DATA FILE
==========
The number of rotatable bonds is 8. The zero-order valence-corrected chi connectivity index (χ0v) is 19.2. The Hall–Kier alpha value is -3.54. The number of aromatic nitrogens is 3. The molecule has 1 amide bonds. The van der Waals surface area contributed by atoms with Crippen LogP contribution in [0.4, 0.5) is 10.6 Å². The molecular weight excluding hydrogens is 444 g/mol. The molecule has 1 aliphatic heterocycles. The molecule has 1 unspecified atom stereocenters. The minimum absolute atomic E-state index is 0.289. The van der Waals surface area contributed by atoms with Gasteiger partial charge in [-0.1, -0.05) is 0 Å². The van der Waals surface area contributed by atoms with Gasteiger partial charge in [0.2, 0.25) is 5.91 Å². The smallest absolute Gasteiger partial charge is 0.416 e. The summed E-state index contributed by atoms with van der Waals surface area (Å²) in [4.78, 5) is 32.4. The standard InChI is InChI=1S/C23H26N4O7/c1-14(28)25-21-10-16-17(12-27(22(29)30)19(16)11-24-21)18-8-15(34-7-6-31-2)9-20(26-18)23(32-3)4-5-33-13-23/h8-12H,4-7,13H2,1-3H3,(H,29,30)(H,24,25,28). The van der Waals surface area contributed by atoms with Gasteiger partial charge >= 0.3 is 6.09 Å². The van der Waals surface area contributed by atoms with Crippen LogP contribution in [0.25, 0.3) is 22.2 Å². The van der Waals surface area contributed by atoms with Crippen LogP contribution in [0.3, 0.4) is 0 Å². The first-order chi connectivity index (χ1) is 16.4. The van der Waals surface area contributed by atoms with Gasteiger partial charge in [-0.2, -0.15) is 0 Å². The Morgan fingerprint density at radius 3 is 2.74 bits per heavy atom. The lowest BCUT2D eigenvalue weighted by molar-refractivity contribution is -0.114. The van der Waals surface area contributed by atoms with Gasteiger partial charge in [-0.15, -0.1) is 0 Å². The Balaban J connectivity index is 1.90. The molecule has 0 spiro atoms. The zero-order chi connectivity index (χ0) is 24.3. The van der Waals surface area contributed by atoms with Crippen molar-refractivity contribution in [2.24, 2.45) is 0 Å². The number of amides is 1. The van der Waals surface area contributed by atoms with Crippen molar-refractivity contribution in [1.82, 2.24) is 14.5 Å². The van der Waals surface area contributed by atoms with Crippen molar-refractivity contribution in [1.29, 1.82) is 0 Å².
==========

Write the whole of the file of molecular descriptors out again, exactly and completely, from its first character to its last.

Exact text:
The number of rotatable bonds is 8. The zero-order valence-corrected chi connectivity index (χ0v) is 19.2. The Hall–Kier alpha value is -3.54. The number of aromatic nitrogens is 3. The molecule has 1 amide bonds. The van der Waals surface area contributed by atoms with Crippen LogP contribution in [0.4, 0.5) is 10.6 Å². The molecular weight excluding hydrogens is 444 g/mol. The molecule has 1 aliphatic heterocycles. The molecule has 1 unspecified atom stereocenters. The minimum absolute atomic E-state index is 0.289. The van der Waals surface area contributed by atoms with Gasteiger partial charge in [-0.1, -0.05) is 0 Å². The van der Waals surface area contributed by atoms with Gasteiger partial charge in [0.2, 0.25) is 5.91 Å². The smallest absolute Gasteiger partial charge is 0.416 e. The summed E-state index contributed by atoms with van der Waals surface area (Å²) in [4.78, 5) is 32.4. The standard InChI is InChI=1S/C23H26N4O7/c1-14(28)25-21-10-16-17(12-27(22(29)30)19(16)11-24-21)18-8-15(34-7-6-31-2)9-20(26-18)23(32-3)4-5-33-13-23/h8-12H,4-7,13H2,1-3H3,(H,29,30)(H,24,25,28). The van der Waals surface area contributed by atoms with Gasteiger partial charge >= 0.3 is 6.09 Å². The van der Waals surface area contributed by atoms with Crippen LogP contribution in [0.25, 0.3) is 22.2 Å². The van der Waals surface area contributed by atoms with Crippen LogP contribution in [0.3, 0.4) is 0 Å². The first-order chi connectivity index (χ1) is 16.4. The van der Waals surface area contributed by atoms with Gasteiger partial charge in [-0.2, -0.15) is 0 Å². The Morgan fingerprint density at radius 3 is 2.74 bits per heavy atom. The lowest BCUT2D eigenvalue weighted by molar-refractivity contribution is -0.114. The van der Waals surface area contributed by atoms with Gasteiger partial charge in [-0.15, -0.1) is 0 Å². The Balaban J connectivity index is 1.90. The molecule has 0 spiro atoms. The zero-order chi connectivity index (χ0) is 24.3. The van der Waals surface area contributed by atoms with Crippen molar-refractivity contribution in [2.24, 2.45) is 0 Å². The number of amides is 1. The van der Waals surface area contributed by atoms with Crippen molar-refractivity contribution in [1.82, 2.24) is 14.5 Å². The van der Waals surface area contributed by atoms with Crippen molar-refractivity contribution in [1.29, 1.82) is 0 Å².